On Friday, the Obama Administration unveiled the final draft of its ambitious National Strategy for Trusted Identities in Cyberspace (NSTIC), which seeks to develop new and more secure systems for identity authentication online, creating new “Identity Ecosystem.” Secretary of Commerce Gary Locke as well as other officials unveiled the NSTIC (pronounced “en-stick”), which is signed by President Obama, at an event at the U.S. Chamber of Commerce.
As the NSTIC explains, on the Internet as it exists today, individuals must maintain numerous passwords for different websites which they use. This imposes risks and burdens on consumers and businesses alike. Moreover, the NSTIC describes how the absence of highly reliable authentication methods has hindered the ability of high-risk sectors like health and finance to migrate their services online.
To remedy these deficiencies, the NSTIC envisions a new online “Identity Ecosystem” involving four basic parties:
- A “subject” is the basic participant whose information is authenticated. A subject can be an individual or an organization. It also can be hardware or software that must be authenticated.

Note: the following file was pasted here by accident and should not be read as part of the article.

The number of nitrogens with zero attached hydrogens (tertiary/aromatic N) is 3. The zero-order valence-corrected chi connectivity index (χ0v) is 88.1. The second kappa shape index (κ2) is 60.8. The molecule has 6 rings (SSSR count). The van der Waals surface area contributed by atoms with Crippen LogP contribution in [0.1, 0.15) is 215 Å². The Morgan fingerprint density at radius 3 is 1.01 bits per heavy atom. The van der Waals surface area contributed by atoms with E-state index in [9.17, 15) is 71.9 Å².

- “Identity providers” establish, maintain, transmit, and secure the subject’s digital information.
- “Attribute providers” validate “attribute claims” made by subjects and stored in identity providers. For instance, an attribute provider might verify that someone is above a certain age or that an electronic device is entitled to access a private network.
- “Relying parties” are individuals or businesses to which subjects choose to transmit attribute information.
The NSTIC envisions that a single individual might use multiple identity providers and might maintain different “levels” of identity – for instance, the individual might choose to be pseudonymous in some contexts but choose in others to reveal more genuine personal information.
The NSTIC emphasizes that participation is voluntary and that identity storage and authentication functions will normally be performed privately. However, it suggests several steps the government may take to promote the development of the Identity Ecosystem:
- Develop privacy principles for the Identity Ecosystem, either via executive agencies or legislation. The NSTIC identifies Fair Information Practice Principles (FIPPs) as the basis of its privacy vision (example of a set of FIPPs).
- Facilitate the development of risk models and technical standards.
- Establish clear accountability and remediation processes, including establishing liability rules in the event of fraud or breach.
- Lead by example by having federal agencies act as early adopters of Identity Ecosystem-based approaches.
- Encourage interoperability through information sharing and pilot programs.
- Promote public confidence in the Identity Ecosystem.
We will continue to monitor as the Administration prepares to take the next steps to foster its envisioned Identity Ecosystem.